Abstract

Large body size in Keen’s mouse, Peromyscus keeni, has been regarded as a relictual character that developed in times of geographic separation from P. maniculatus. However, body-size changes in Keen’s mouse have not been studied in detail. To address this problem the present paper compares the size of ancient and modern Peromyscus specimens from Vancouver Island. Results indicate that Late Pleistocene Peromyscus from Arch-2 Cave and early Holocene Peromyscus from Pellucidar Cave are significantly larger than those of modern P. maniculatus and P. keeni. Morphology and linear discriminant analyses support tentative assignment of several ancient specimens to P. keeni. Radiocarbon age estimates of 11,960±45 BP (14,004–13,637 cal BP) on a small mammal bone and 12,370±35 BP (14,695–14,148 cal BP) on Ursus arctos from Arch-2 Cave place these faunas on the island as relative sea level fell from a postglacial highstand, suggesting a local source for faunas with limited over-water dispersal capacities. Results of this study are consistent with insular relictual gigantism in Keen’s mouse, although some modification of the original hypothesis is needed to explain the smaller size of modern than ancient mice.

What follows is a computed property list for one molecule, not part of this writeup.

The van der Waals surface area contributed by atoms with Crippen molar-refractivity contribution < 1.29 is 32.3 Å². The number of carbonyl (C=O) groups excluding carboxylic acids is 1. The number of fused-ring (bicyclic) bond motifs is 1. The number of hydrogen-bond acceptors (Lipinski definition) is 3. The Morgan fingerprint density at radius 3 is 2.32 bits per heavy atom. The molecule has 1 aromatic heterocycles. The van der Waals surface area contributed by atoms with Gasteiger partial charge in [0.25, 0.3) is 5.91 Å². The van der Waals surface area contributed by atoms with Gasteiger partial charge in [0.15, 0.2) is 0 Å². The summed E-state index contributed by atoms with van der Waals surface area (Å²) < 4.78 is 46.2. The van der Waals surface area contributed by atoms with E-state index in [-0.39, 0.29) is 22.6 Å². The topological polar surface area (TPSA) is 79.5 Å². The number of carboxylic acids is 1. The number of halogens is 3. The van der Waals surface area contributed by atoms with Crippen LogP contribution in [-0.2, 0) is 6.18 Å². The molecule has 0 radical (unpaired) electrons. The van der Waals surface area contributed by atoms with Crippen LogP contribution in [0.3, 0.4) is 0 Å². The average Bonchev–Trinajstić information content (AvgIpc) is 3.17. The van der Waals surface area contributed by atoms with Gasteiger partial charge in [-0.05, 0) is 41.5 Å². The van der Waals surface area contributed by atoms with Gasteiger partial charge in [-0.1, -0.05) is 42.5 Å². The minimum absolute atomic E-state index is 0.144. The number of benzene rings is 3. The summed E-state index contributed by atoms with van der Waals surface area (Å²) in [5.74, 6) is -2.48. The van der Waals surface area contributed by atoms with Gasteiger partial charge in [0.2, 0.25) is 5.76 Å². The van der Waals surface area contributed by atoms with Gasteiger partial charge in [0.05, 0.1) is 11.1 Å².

You do not currently have access to this article.